Not only are there no good options for passing a budget before the money runs out, there aren’t even any bad options. As too often happens, negotiations and machinations over the budget could go on for many more months before an agreement is reached. The state could run out of money as early as July, triggering yet another season of IOUs, delayed payments to vendors, and slashed funding for schools. We’ve been here before. This is getting tiresome. The people of California deserve better than what they’re getting from Sacramento, which has mostly been endless gridlock, no new ideas, and a budget crisis that gets worse every day.
California somehow has to reduce the current $15.4 billion deficit in order to pass a balanced budget. Over $12 billion in previous cuts have already been passed. As draconian and severe as those cuts were, they pale before what is probably coming. The likeliest outcome is a Doomsday Budget of horrifying cuts. This could pass the legislature on a majority vote, with serious education cuts requiring a two-thirds vote. But this would certainly be opposed by enough lawmakers to make passage problematic.
Other options include passing a special election vote for June on a majority vote by the legislature rather than two-thirds. This would certainly lead to multiple lawsuits opposing it. Plus, time is running out for the state to prepare for a statewide election asking voters to extend temporary increases in taxes. Gov. Brown could also try to get this on the ballot in November via the initiative process. But this is also problematic, because it can take months, plus by then, the state will already be having serious cash flow problems.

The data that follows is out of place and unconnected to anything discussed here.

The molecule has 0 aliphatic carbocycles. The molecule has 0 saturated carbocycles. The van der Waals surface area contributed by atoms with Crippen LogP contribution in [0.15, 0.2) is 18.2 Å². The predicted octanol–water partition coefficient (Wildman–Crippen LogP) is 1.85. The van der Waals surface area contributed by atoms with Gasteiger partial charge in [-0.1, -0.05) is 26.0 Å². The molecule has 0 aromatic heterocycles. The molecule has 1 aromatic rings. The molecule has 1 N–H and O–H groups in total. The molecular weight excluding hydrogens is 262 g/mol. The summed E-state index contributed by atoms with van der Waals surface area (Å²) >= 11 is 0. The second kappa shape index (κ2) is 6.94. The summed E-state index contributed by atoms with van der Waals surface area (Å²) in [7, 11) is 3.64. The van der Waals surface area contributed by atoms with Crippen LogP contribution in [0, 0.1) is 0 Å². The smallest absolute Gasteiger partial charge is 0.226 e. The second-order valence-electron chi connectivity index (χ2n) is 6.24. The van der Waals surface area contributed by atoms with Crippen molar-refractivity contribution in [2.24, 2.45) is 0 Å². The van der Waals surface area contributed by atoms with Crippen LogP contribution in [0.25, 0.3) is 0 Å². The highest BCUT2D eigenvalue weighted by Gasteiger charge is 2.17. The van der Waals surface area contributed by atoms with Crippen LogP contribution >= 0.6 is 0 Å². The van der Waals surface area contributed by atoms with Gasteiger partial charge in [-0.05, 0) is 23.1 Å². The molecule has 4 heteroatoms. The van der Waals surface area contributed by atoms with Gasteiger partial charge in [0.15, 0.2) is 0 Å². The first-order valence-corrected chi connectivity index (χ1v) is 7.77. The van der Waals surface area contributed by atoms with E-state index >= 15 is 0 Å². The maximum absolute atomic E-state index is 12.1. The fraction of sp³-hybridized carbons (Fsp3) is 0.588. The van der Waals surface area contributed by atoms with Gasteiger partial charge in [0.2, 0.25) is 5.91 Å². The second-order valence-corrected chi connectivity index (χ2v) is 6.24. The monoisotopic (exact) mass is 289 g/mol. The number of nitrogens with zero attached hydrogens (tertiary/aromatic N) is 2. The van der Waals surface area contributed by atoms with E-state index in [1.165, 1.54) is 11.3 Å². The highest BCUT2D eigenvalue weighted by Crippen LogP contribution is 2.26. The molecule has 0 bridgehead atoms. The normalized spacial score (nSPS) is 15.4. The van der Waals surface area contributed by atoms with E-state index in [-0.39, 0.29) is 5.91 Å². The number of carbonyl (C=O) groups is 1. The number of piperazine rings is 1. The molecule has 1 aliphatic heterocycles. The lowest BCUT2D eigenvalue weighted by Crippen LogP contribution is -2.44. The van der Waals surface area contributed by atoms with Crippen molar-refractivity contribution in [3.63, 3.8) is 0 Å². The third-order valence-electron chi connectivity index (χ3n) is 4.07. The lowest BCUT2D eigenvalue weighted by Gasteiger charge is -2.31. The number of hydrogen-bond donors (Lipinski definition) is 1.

Making things even worse, the budget may be another $23 billion short. How can this be, you ask? It’s because the federal government gave California $120 billion last year in various funding. $23 billion of that was in stimulus money and is not expected to be repeated. Thus, there could be yet another gaping hole in the budget that seemingly no lawmaker or state official managed to predict or plan for. Further complicating the situation (if anything could) is California must meet federal requirements for spending on education and health care even as the budgets for those areas are being decimated. Why was this not anticipated by those working on the budget?
Unfortunately, the probable response to this train wreck will probably be yet another round of accounting tricks, taking money earmarked for special funds for use by the general funds, stealth borrowing at increasingly higher interest rates, and other such irresponsible actions that only push an even bigger budget problem off until the next year.
Sooner rather than later, that ploy will no longer work and California will then be faced with a worse problem than it has now. If we solve the budget problem this year, then we can do it on our terms. If we wait for events to force a solution (and they will), then the choice may no longer be ours to make.